Mortal Kombat’s R-rating exposes the hypocrisy in banned video games

Mortal Kombat director Simon McQuoid has come out boasting about how his new film tests the limits of an R-rating. Considering Australia’s recent history regarding bans, he may want to pipe down.

Mortal Kombat is a video game series built on violence, gore and, to a lesser extent, comedy. The outrageous ways that you can brutalise your opponents are legendary, and film director Simon McQuoid is making sure that his Mortal Kombat film adaptation will be no different.

That said, McQuoid is aware that there is a fine line between what is acceptable and what is not; even in the realms of an R-rated film. In a recent interview with SFX Magazine he commented “Obviously, there’s a point where the film becomes unreleasable if you push it too far, and that would be a very unwise return on investment for the studio but from day one it’s been, ‘Okay, we’re doing this and we’re going to do it properly.”

So we know that he has seen the line, and we know that he plans on toeing it. Now forgive me for perhaps being a little jumpy here, but this sounds like he is tempting fate. As an Australian, particularly one that works and writes in the domain of video games, I have seen how this can go.

Mortal Kombat movie
Image: Mortal Kombat

Why are video games being banned in Australia?

I should probably calm down. This iteration of Mortal Kombat is a film after all, and the Australian Classification Board seems to be far more sympathetic towards films. It’s almost like they understand that they can be exclusively for adults.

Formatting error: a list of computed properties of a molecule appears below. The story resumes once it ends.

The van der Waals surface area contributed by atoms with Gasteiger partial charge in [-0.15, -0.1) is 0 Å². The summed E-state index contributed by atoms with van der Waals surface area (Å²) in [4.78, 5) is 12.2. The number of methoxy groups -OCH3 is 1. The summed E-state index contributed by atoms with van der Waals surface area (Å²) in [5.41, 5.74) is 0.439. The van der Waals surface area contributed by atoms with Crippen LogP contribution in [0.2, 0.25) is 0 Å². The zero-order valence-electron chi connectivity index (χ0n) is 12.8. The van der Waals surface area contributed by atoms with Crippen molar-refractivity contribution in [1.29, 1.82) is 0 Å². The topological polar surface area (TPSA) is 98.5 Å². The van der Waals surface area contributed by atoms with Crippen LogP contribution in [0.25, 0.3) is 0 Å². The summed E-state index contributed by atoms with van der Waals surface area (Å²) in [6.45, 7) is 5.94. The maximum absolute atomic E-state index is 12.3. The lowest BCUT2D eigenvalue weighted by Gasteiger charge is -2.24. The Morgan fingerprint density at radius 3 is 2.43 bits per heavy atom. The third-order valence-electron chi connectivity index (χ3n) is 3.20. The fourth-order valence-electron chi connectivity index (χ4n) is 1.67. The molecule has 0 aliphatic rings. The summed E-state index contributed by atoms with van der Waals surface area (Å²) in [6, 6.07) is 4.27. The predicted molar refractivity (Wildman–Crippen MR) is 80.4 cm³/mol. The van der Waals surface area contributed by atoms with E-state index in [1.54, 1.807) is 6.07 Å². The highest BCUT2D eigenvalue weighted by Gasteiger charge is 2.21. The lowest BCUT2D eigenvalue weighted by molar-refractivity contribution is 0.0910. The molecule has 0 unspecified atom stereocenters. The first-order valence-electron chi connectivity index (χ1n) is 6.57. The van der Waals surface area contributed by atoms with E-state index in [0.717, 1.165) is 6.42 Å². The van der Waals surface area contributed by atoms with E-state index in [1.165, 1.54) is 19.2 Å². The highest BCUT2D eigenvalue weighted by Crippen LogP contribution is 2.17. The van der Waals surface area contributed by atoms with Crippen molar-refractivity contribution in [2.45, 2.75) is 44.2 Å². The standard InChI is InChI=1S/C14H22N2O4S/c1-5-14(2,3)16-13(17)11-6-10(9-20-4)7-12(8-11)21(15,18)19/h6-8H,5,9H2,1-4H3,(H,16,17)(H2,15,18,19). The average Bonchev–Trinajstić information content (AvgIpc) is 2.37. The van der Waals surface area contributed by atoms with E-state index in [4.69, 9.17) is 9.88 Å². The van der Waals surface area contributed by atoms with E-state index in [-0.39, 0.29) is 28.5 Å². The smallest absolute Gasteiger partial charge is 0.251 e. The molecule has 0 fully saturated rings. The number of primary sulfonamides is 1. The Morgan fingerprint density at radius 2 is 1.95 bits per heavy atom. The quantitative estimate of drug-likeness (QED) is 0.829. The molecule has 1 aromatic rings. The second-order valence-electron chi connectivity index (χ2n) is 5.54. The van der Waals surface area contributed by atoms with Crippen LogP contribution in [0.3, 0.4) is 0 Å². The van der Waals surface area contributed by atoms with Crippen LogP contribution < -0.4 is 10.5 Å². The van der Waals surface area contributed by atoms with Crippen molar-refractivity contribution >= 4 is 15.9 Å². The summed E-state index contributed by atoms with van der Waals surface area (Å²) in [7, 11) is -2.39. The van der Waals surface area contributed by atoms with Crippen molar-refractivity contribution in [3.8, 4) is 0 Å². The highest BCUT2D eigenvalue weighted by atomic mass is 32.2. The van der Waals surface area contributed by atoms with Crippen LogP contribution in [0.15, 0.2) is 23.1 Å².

In regards to video games, this doesn’t appear to be the case.

Video games have a long history of being banned in Australia, especially on release. Disco Elysium: The Final Cut is the most recent game to be made an example of. However, while the phenomenon remains, the reasoning behind the decisions have changed. While extreme violence was once often cited as a reason for banning works, it has become less and less common.

Drugs and sex are a different matter altogether. In fact, examining the ruling that relates to Disco Elysium makes for interesting reading. The game’s themes were said to:

“Depict, express or otherwise deal with matters of sex, drug misuse or addiction, crime, cruelty, violence or revolting or abhorrent phenomena in such a way that they offend against the standards of morality.”

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Screenshot: Mortal Kombat 11

The moral standards of Mortal Kombat

It appears that it always comes down to “the standards of morality”, which seems like a massive cop out. Has the board really come to the conclusion that Mortal Kombat villain Scorpion throwing a blade straight through someone’s chest is morally permissible? I mean, I guess he really did want to win that tournament…

Rather it seems like the Classification Board is simply unable to understand that some video games are exclusively for adults, and that just because something can be done in a game, it doesn’t mean that it’s morally good.

Role-playing games such as Disco Elysium are often about the consequences of decisions, and in turn, have a stronger moral core than any hyper-violent fighting game out there.

Adults are expected to understand that a film about drug addiction is not necessarily pro-drugs, or that a horrible act of violence should not be replicated in real life. It stands to reason that adult gamers should be trusted to make a similarly complex distinction.

Yet here we are, still.